Hear from the Hub Directors from the four lead institutions
The winner of the prestigious Wolfson Prize for history 2019 has praised the Arts and Humanities Research Council (AHRC) for supporting curiosity-driven research that “helps people really understand the past”.
People across England and Wales are being invited to share their own poetry about the places they live in and love as part of an ambitious plan to create a digital map of Poetry for England and Wales.
Hear from the Hub Directors from the four lead institutions
AHRC funded a research project at the British Museum that underpinned their 2012 international exhibition Hajj: Journey to the heart of Islam
Ancient Roman law code discovered by researchers at UCL’s Department of History
Prestigious Scholarship scheme
Read about how a fascinating repository of unique interviews about people's working lives in the twentieth century is bringing the past to life in Glasgow
Read about a major international collaboration that's exploring one of the most important archaeological sites in the world
There are few issues of such pressing political and ethical importance as the impact of human activity on the environment.
One of the most important archaeological sites in the world
A new stone circle discovered near Stonehenge
Land of the living and the dead
This image and the next one show the delicate work undertaken by the conservator. While the colours have remained astonishingly brilliant, the paper has deteriorated.
Podcasts and videos showcasing AHRC-funded research.
Films, feature articles, podcasts and image galleries that showcase research from across our funded themes and programmes.
A selection of feature-length articles about different aspects of AHRC-funded research.
This is a very accurate colour image of a page of the diary, created by combining a series of monochrome images taken under visible light bands. Page shown DLC297b, held at the David Livingstone Centre, Blantyre, Scotland.
The ink Livingstone used for much of his diary he made himself using a local berry, it faded so quickly it was barely legible when the diary was returned to the UK by H. M. Stanley in late 1871. Roger Easton (centre) collects the reflectance spectra of the inks used while team members Bill Christens-Barry, Kate Simpson and Karen Carruthers from the David Livingstone Centre assist. Image courtesy of R. B. Toth Associates.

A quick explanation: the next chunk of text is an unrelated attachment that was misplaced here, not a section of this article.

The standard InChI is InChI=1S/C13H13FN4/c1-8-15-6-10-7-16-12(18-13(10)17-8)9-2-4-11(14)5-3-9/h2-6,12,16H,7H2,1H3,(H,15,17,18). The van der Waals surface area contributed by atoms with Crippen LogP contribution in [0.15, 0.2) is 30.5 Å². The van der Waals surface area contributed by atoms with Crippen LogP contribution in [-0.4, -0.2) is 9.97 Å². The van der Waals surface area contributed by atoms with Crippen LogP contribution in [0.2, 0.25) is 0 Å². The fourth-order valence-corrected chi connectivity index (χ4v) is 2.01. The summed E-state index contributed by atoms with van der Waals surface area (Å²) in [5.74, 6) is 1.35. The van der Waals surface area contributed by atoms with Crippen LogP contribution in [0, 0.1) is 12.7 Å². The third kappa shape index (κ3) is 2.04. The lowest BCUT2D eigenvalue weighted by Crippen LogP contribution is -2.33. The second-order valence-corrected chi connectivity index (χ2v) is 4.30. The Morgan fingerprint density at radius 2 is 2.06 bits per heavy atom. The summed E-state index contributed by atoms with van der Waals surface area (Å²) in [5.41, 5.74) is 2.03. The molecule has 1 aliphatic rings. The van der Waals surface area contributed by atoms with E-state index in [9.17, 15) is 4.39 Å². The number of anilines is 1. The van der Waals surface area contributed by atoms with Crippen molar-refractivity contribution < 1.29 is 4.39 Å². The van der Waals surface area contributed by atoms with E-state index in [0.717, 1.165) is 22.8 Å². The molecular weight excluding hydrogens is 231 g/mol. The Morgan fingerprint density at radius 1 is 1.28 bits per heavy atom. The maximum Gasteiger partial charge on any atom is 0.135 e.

Once the PC images are produced, the scientists examine the images to identify those that show different inks and insert these images into the red, green, and blue channels (RGB) of a "pseudocolour" (false colour) image. If the handwritten ink appears as "light" in one of the PC images and "dark" in another, then the corresponding pixels may exhibit a colour tone in the pseudocolour image that allows easier differentiation between the handwritten and printed texts. Page shown DLC297b, held at the David Livingstone Centre, Blantyre, Scotland.
We transcribed and encoded the text of the 1871 Field Diary into XML. The site allows users to download and view all the XML files, raw and processed images produced by the project. Three Versions of the Text enables users to study the evolution of Livingstone’s text; the 1871 Field Diary, the 1872 Journal, and finally the 1874 published text.
Digitally manipulated image superimposing the processed spectral image on the reproduction natural light image, allowing David Livingstone’s 1871 field diary to be read for the first time in over 140 years. Image created by Adrian Wisnicki. Page shown DLC297b, held at the David Livingstone Centre, Blantyre, Scotland.
Casey Reas 1972 -
Process 18 (Software 3)
Still image of unique custom software
Museum number: E.297:1-2011
Reas initiated the popular open source programming language, Processing, with Ben Fry in 2001. Reas is interested in the concept of emergence, where a simple set of rules leads to a complex system. The works in his ‘Process’ series all start with a written text describing the interactions between elements, forms and behaviours. The text is then translated into machine-readable code. The resulting software, such as Process 18 can be seen as an interpretation of the original written instructions.
© Victoria and Albert Museum, London/ Casey Reas. Copyright: CC BY-NC-ND 4.0 (Creative Attribution-NonCommercial-NoDerivatives 4.0 International)
Mark Wilson 1943 -
Digital inkjet print
Museum number: E.414-2010
In his earlier work, Wilson used a pen plotter to create highly complex monochrome images. He then switched to using inkjet printers, utilising his own pixel mapping software to create large prints such as this one. The program selects the pixels and then maps them onto different geometric forms, such as circles or squares.
© Victoria and Albert Museum, London/ Mark Wilson. Copyright: CC BY-NC-ND 4.0 (Creative Attribution-NonCommercial-NoDerivatives 4.0 International)